A friend recently asked me to come up with a playlist of songs for a road trip he was taking this summer. He has never been real choosy, and all he told me was to put a variety of genre on it with some familiar and unfamiliar songs.
Initially I considered just going alphabetically through my CDs and placing one song from each artist. The second artist I reached gave me another idea. I had grabbed my only AC/DC album, a greatest hits collection, and there I saw the track “Highway to Hell.”
I hated to include such a title to a friend who was taking a long trip, so I began to think of other songs that had the word “highway” in their titles. Here is the list I came up with, though I added a few others (Frank Black’s “Highway to Lowdown,””Deep Purple’s “Highway Star,” “Queen of the Highway” by The Doors, “Take the Highway” by The Marshall Tucker Band and “Key to the Highway” by The Band).
10. “Rockin’ Down the Highway” by The Doobie Brothers: This song is one of the many that use highway as the object of the preposition down. (I cannot recall any song about going up the highway.) It’s not as memorable as “Black Water,” but it shows that the Doobies could rock before Michael McDonald joined them.
9. “Highway Knees” by T. Rex: Marc Bolan takes a bluesy, laid back approach to this seventies T. Rex track from the Tanx album. I have always been intrigued by the line, “I could loved her on the highway.”
8. “Highway Patrolman” by Bruce Springsteen: A standout track from the acoustic album Nebraska, the Boss tells the poignant story of a trooper who lets his brother flee to Canada after causing an accident on a Michigan highway.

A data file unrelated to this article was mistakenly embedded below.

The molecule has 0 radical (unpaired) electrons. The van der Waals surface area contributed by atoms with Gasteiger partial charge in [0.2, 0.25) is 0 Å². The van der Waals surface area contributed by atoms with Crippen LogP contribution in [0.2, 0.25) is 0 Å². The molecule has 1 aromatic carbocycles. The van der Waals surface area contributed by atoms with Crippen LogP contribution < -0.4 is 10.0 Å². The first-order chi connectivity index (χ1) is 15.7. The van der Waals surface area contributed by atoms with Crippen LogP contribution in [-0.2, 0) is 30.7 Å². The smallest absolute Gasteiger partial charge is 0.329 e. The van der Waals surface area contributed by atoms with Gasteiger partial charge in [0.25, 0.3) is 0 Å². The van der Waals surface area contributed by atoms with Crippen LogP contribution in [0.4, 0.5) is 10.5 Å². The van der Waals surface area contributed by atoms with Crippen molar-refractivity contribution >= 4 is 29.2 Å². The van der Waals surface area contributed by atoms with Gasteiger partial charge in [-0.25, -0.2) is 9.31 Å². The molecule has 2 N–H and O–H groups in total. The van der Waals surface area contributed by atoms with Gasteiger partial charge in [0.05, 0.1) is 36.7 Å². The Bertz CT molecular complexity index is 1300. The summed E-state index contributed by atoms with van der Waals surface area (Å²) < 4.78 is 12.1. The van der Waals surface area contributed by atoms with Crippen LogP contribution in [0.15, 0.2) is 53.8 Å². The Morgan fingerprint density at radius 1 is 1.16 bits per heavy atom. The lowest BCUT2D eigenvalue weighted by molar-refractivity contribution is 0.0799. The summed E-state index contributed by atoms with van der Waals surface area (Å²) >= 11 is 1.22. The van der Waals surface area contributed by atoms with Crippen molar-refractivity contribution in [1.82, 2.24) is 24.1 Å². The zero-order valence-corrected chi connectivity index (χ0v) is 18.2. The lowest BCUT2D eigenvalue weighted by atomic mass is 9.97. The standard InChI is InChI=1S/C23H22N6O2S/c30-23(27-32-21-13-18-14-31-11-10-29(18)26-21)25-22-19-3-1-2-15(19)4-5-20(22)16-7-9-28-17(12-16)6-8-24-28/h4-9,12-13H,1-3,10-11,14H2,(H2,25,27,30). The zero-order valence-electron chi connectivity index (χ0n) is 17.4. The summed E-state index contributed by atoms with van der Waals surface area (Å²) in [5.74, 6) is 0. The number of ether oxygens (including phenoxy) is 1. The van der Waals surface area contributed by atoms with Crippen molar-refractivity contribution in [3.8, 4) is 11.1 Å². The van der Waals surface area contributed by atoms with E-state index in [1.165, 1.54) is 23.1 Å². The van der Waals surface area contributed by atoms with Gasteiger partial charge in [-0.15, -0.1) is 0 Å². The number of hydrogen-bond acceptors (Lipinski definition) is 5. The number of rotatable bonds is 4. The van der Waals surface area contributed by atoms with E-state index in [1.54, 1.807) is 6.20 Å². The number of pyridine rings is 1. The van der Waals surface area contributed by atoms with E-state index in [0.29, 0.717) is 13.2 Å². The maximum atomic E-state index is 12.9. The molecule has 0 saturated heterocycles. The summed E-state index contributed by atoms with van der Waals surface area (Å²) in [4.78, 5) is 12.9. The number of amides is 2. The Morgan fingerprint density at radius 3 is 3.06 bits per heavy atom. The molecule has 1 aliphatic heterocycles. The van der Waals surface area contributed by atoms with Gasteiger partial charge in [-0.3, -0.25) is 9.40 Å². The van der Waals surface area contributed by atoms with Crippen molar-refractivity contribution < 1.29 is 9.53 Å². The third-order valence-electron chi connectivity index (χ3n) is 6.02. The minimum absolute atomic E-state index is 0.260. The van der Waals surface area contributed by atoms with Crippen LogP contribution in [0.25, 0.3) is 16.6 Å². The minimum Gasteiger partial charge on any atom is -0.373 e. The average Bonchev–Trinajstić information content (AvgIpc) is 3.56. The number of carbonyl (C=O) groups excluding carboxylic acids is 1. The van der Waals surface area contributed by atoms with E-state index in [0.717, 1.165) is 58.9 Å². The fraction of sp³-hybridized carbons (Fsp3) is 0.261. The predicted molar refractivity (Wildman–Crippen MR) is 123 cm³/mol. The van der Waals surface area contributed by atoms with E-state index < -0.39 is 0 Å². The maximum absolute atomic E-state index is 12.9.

7. “Roll Down the Highway” by Bachman Turner Overdrive: This tune from Not Fragile has been popularized in TV ads for automobiles and gasoline, so it’s almost as familiar as the band’s smash hit “Takin’ Care of Business.”
6. “Twin Human Highway Flares” by The Mountain Goats: By far the most interesting title on this list, the folk track from Full Force Galesburg has the typical acoustic guitar backing John Darnielle’s clever, image-rich lyrics.
5. “The Highwayman” by Phil Ochs: The folksinger from Ohio adapted several classic poems to his acoustic guitar. This one from Alfred Noyes has sex and murder in it, but it still is not as appealing as Ochs’ adaptation of Edgar Allan Poe’s “The Bells.”
4. “Highway 61 Revisited” by Bob Dylan: The title track from one of the greatest albums of all time features an unusual whistle sound that prepares the listener for Dylan’s witty, images. It has long been debated that the lyrics are autobiographical, since Dylan sings “God said to Abraham (Zimmerman perhaps), Kill me a son.”
3. “Ventura Highway” by America: The song describes a beautiful setting where “Days are longer, the nights are stronger than moonshine.” It’s a great song to sing along with, though I’ve always been a little confused as to why Joe would change his name.
2. “Two Lane Highway” by Pure Prairie League: The title track to the album that followed up “Amie,” the band’s biggest hit, is a much better song. It is a sweet message about the conflicting desire to stay and the temptation of wanderlust.
1. “Carefree Highway” by Gordon Lightfoot: This song is the second biggest hit from the classic Sundown album. The nostalgic lyrics delivered by Lightfoot’s powerful vocals are backed by an innovative chord sequence. The combination has kept the song endurable over the last thirty years.